Private companies

We have a maintenance and insurance contract with an insurance company for our central heating and hot water system.  When we moved house, I had to change it to the different system.  I did it over the phone with the company, including re-confirming the direct debit arrangement.  They promised to send me the new documentation, including the insurance certificate with my new policy number and details.  Three months later:  no documentation has arrived, but the monthly premium starts to be deducted from my bank account.  I tried telephoning them:  waited for more than 45 minutes on a premium line (8p a minute, not crippling but not cheap) and still got no reply.  No web site, no fax number — only an office address in Wimbledon .  It so happened that we were going to Wimbledon that afternoon to the cinema.  So we called in at the office of the insurance company.  It was the office of a much bigger insurance company of which ours was evidently a minor subsidiary.  The receptionist said someone would come down and see us in reception on the ground floor.  We sat and read the FT until at last an attractive young woman, about 25, with a seductive smile, appeared.  How could she help us?  I complained about the unanswered but protracted telephone call.  She was so-o-o-o-o sorry about the long wait on the telephone and the failure to answer.  If I sent my telephone bill to Customer Service colleagues she was sure they would refund the cost.  It was just a temporary problem with the telephone system and should be fixed any moment now.  Was I sure I hadn’t received my policy documents?  Oh, she saw.  That must be a slip-up by their records section.  She was really most sorry.  Ye-e-e-es, she might be able to make a copy for us then and now.  Would we bear with her while she just slipped back upstairs and had a look for the papers?   

15 minutes later she was back with a photocopy of an internal office document that did at least give some details of our policy, including the policy number, but no, she couldn’t unfortunately give us the actual document right now, it was held in a different office.  Ye-e-e-es, she supposed I could keep the photocopy of the internal document and take it away.  She would make absolutely sure that we received our proper documentation from her records section at once.  And I must remember to send that telephone bill to her colleagues in Customer Service:  would I like her to give us their address, which was near Bedford?  I showed her my old policy document from our old house which showed Customer Service as being at the Wimbledon office in which we were sitting.  For the first time, she became flustered.  Oh — how odd…  no, they aren’t here…  Bedford …  Then inspiration struck.  Of course!  All their mail came here first and then was forwarded to Bedford.  Was this to ensure that prompt attention to their correspondence was impossible?  (Light laugh.  Playfully pats my knee.)   Was there anything else at all that she could do for us?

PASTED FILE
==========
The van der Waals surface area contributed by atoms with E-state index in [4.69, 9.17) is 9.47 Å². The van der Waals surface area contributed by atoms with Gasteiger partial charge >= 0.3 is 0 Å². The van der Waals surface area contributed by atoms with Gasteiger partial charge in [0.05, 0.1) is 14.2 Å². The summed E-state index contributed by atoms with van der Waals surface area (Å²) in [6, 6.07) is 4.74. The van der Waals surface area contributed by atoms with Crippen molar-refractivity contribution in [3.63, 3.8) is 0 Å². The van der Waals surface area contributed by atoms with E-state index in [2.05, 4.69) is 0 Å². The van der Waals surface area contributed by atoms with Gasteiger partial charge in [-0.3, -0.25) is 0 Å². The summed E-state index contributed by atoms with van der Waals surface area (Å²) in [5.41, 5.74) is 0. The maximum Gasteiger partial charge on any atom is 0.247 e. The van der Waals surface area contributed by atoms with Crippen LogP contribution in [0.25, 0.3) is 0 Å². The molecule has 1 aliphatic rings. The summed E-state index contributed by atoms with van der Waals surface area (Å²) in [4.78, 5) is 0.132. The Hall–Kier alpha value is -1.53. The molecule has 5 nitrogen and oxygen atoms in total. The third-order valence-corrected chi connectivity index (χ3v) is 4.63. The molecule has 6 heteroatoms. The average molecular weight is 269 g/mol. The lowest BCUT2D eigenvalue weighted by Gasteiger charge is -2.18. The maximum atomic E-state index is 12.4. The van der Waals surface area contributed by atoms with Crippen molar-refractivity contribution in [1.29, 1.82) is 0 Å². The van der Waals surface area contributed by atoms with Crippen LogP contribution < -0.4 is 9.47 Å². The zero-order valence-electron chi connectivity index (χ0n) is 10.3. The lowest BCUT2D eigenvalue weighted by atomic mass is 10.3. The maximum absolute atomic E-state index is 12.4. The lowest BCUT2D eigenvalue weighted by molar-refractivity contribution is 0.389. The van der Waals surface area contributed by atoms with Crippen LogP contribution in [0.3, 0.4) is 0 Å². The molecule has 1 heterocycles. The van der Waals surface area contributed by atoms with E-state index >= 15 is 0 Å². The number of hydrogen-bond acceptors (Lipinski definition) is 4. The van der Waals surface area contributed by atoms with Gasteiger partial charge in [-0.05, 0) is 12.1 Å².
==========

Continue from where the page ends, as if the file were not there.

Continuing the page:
–  Just have that documentation sent to us without further delay.  

–  Of course!  No problem!  Good-bye! 

Three weeks later, no sign of documentation, but the direct debits continue to work like clockwork.

The feeling of utter powerlessness in the face of the incompetence, avarice, negligence, lack of answerability and sheer arrogance of big and little business – of capitalism, you might say – is deeply depressing.  We are all victims of it and there’s nothing at all we can do about it.  Endless waits on telephones that are never answered (but the proceeds of which calls are shared between the non-answering company and the telephone company) are now almost universal.  The hell with the customer!  Letters sent by snailmail simply lie unanswered and even if you can get through to a human being on the telephone, you never get anyone who will admit to being able to find your letter, and you never get through to the same person twice.  None of them has a surname.  None of them admits to having a direct line with his or her own number.  Their supervisors and managers are always out, will certainly call you back when they come back, never do.  Few of these companies nowadays have e-mail addresses:  the nearest thing is a page on the web site, if any, in which you can write in a message and "submit" [!] it: and three days later, you get an automated standard reply which is totally irrelevant to your question or complaint.  If the matter is sufficiently serious, you can sometimes track down the name of the Chief Executive or Chairman, and even get a home address or e-mail address for him (it’s always a him), and send him a furious message.  You then get either an angry reply saying that writing to him at home was a gross intrusion, or an apologetic interim reply saying that he had been disturbed to read of your dissatisfaction with their service, had passed your message to his Director of Complaints, and had asked him to reply to you direct.  And that’s the last you hear of it.  But the time and effort required even to get that far are simply too great to resort to every time you experience lousy service.  So you put up with it, grind your teeth, and  remind yourself to nationalise the lot of them when you’re elected Master of the Universe.  (Nationalisation won’t make the service any better, but it will serve them right.) 

O brave new world, that has such bastards in it!